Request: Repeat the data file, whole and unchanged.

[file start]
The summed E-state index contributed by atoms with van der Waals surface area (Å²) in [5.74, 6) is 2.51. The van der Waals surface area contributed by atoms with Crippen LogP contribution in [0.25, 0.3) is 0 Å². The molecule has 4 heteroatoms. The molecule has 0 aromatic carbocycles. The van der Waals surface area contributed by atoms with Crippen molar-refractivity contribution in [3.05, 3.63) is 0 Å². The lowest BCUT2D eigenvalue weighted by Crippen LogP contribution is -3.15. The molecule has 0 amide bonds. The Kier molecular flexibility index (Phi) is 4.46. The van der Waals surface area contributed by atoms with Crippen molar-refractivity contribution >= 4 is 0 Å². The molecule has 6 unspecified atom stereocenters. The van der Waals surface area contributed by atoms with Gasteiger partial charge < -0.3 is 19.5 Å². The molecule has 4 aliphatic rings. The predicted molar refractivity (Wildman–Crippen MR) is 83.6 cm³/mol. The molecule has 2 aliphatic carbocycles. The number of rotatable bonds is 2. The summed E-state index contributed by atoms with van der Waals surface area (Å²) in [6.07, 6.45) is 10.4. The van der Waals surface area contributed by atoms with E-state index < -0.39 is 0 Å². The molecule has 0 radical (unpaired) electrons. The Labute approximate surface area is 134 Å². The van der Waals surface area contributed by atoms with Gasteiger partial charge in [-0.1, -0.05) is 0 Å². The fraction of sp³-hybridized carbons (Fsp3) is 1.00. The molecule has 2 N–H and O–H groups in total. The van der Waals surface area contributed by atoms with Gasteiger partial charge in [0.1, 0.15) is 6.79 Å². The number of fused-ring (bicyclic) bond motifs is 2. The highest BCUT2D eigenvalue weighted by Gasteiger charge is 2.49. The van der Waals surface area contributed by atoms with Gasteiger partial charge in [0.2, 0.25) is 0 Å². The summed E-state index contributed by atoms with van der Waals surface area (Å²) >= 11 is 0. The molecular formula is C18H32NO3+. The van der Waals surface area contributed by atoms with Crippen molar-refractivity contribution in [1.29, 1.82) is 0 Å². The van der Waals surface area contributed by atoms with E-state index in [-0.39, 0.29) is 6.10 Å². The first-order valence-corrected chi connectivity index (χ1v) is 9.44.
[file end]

The summed E-state index contributed by atoms with van der Waals surface area (Å²) in [5.74, 6) is 2.51. The van der Waals surface area contributed by atoms with Crippen LogP contribution in [0.25, 0.3) is 0 Å². The molecule has 4 heteroatoms. The molecule has 0 aromatic carbocycles. The van der Waals surface area contributed by atoms with Crippen molar-refractivity contribution in [3.05, 3.63) is 0 Å². The lowest BCUT2D eigenvalue weighted by Crippen LogP contribution is -3.15. The molecule has 0 amide bonds. The Kier molecular flexibility index (Phi) is 4.46. The van der Waals surface area contributed by atoms with Crippen molar-refractivity contribution >= 4 is 0 Å². The molecule has 6 unspecified atom stereocenters. The van der Waals surface area contributed by atoms with Gasteiger partial charge < -0.3 is 19.5 Å². The molecule has 4 aliphatic rings. The predicted molar refractivity (Wildman–Crippen MR) is 83.6 cm³/mol. The molecule has 2 aliphatic carbocycles. The number of rotatable bonds is 2. The summed E-state index contributed by atoms with van der Waals surface area (Å²) in [6.07, 6.45) is 10.4. The van der Waals surface area contributed by atoms with E-state index < -0.39 is 0 Å². The molecule has 0 radical (unpaired) electrons. The Labute approximate surface area is 134 Å². The van der Waals surface area contributed by atoms with Gasteiger partial charge in [-0.1, -0.05) is 0 Å². The fraction of sp³-hybridized carbons (Fsp3) is 1.00. The molecule has 2 N–H and O–H groups in total. The van der Waals surface area contributed by atoms with Gasteiger partial charge in [0.1, 0.15) is 6.79 Å². The number of fused-ring (bicyclic) bond motifs is 2. The highest BCUT2D eigenvalue weighted by Gasteiger charge is 2.49. The van der Waals surface area contributed by atoms with Gasteiger partial charge in [0.2, 0.25) is 0 Å². The summed E-state index contributed by atoms with van der Waals surface area (Å²) >= 11 is 0. The molecular formula is C18H32NO3+. The van der Waals surface area contributed by atoms with Crippen molar-refractivity contribution in [1.29, 1.82) is 0 Å². The van der Waals surface area contributed by atoms with E-state index in [-0.39, 0.29) is 6.10 Å². The first-order valence-corrected chi connectivity index (χ1v) is 9.44.